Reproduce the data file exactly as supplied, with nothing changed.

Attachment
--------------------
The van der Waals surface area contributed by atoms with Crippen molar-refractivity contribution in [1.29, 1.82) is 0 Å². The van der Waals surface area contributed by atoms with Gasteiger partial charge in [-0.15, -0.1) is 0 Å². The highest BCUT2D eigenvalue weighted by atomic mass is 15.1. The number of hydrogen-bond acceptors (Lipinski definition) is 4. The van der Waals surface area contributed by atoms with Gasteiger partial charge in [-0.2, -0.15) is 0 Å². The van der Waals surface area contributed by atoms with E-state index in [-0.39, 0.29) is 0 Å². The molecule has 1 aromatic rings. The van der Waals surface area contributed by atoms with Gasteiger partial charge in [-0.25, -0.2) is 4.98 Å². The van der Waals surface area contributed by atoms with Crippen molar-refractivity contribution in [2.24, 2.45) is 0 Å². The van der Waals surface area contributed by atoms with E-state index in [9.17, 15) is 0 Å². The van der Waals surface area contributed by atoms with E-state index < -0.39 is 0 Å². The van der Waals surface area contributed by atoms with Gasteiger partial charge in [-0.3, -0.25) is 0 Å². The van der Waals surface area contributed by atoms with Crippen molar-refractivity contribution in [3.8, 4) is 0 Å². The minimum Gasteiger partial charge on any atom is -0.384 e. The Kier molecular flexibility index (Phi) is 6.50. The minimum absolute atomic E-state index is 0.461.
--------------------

The van der Waals surface area contributed by atoms with Crippen molar-refractivity contribution in [1.29, 1.82) is 0 Å². The van der Waals surface area contributed by atoms with Gasteiger partial charge in [-0.15, -0.1) is 0 Å². The highest BCUT2D eigenvalue weighted by atomic mass is 15.1. The number of hydrogen-bond acceptors (Lipinski definition) is 4. The van der Waals surface area contributed by atoms with Gasteiger partial charge in [-0.2, -0.15) is 0 Å². The van der Waals surface area contributed by atoms with E-state index in [-0.39, 0.29) is 0 Å². The molecule has 1 aromatic rings. The van der Waals surface area contributed by atoms with Gasteiger partial charge in [-0.25, -0.2) is 4.98 Å². The van der Waals surface area contributed by atoms with Crippen molar-refractivity contribution in [2.24, 2.45) is 0 Å². The van der Waals surface area contributed by atoms with E-state index in [9.17, 15) is 0 Å². The van der Waals surface area contributed by atoms with E-state index < -0.39 is 0 Å². The van der Waals surface area contributed by atoms with Gasteiger partial charge in [-0.3, -0.25) is 0 Å². The van der Waals surface area contributed by atoms with Crippen molar-refractivity contribution in [3.8, 4) is 0 Å². The minimum Gasteiger partial charge on any atom is -0.384 e. The Kier molecular flexibility index (Phi) is 6.50. The minimum absolute atomic E-state index is 0.461.